August 9, 2020 | Sean Foo
Web copywriting is any writing done for the web – be it landing pages, home pages, product pages or blog articles.
Great web copywriting pulls readers, engages them, and guides them to take action – like making a purchase or submitting a form.
This gets you more sign-ups, leads, and sales!
To write successfully for the web, you need to recognize how web copywriting differs from writing for print.
So let’s jump in and explore the difference.
When writing for the web, you need to care not just about flawless grammar and substance.
You need to make it smooth for web browsing too.
According to studies by Sun Microsystems and Stanford University,
This means your text cannot be chunky.
The average attention span of a web user is about eight seconds.
It’s easy for web users to switch tabs and browse Facebook again…
This means you have to catch your audience’s attention – fast.
While users may read magazines & newspapers just to pass time…
They are likely looking for solutions for their problems while reading your web copy!
Do them a favour and make your web copy compelling, so both you and your reader get closer to each of your goals.
Web copy is rarely written just for human eyes…
They need to appease search engine bots as well!
Web copy needs to incorporate key phrases that people search for, so your audience is more likely to find your article on search engines.
Keep your page layout simple.
Your web copy needs to help users understand what you’re saying at a glance.
To understand web copywriting, there are two main types of pages you have to know.
Content pages seek to educate users and build trust, while commercial pages move users towards the sale.
Let’s explore more for each type.
Commercial pages are those that are closely linked to your sales and revenue.
These are the pages users visit to learn more about your business, products, and services.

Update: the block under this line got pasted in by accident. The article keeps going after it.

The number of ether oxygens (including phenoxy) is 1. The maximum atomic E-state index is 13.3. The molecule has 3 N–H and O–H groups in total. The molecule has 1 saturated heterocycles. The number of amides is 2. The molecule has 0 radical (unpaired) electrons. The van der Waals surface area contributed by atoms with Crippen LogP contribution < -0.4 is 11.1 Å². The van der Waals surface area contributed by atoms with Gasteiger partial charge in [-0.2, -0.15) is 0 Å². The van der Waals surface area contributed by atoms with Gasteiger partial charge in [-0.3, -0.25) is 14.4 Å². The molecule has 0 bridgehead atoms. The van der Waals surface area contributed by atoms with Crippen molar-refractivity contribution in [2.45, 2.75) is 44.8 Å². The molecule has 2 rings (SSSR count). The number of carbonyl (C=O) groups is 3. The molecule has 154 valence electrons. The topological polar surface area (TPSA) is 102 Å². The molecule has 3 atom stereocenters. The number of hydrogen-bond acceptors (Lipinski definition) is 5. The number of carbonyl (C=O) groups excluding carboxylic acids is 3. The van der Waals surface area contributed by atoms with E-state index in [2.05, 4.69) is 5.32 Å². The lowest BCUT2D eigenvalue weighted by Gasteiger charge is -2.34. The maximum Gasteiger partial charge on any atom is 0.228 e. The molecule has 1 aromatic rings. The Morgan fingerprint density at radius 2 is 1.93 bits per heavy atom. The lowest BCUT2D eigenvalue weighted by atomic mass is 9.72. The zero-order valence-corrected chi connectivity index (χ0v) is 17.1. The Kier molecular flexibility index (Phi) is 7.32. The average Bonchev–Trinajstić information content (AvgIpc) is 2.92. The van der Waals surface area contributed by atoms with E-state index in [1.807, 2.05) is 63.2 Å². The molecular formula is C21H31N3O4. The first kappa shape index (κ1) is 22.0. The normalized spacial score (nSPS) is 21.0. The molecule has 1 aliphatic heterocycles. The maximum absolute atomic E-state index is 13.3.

Take Basecamp’s how-it-works page, the copywriting here is more persuasive and lays out a compelling argument on why their solution is superior by showcasing all the benefits (and the features) that matter to the reader.
The end goal is to convince the reader (or get them closer) into buying your product and solution.
To write great commercial web pages, here are 3 tips to remember:
When people feel uncertain about what to do, they look at what others do for clues.
Likewise, when people feel unsure about whether to engage your services, they look for hints that show others have done so before.
Social proof comes in many forms, like:
But they all serve the same purpose:
To show your offering is tried-and-tested, so others are more likely to trust you.
When users come across your offering, they will have a natural resistance against it.
They might have been burned before, and fear making a wrong buying decision again.
In their mind, they might be thinking:
And these objections will lose you the sale!
Bringing up these objections and addressing them will ease their fears.
This makes it easier for you to win them over.
You might have written the perfect web copy, having provided social proof and addressed potential objections…
But they mean nothing if users don’t know what to do once they’re interested!
A call-to-action invites them to act – to take a leap of faith and get closer to their goals.
The action could be:
Which also gets you your sign-ups, leads, and sales.
Compelling CTAs use verbs like “get”, “request”, and “buy” to command users to take action.
Learn more about writing compelling CTAs here.
WPForms’ pricing page shows how all 3 tips can be used.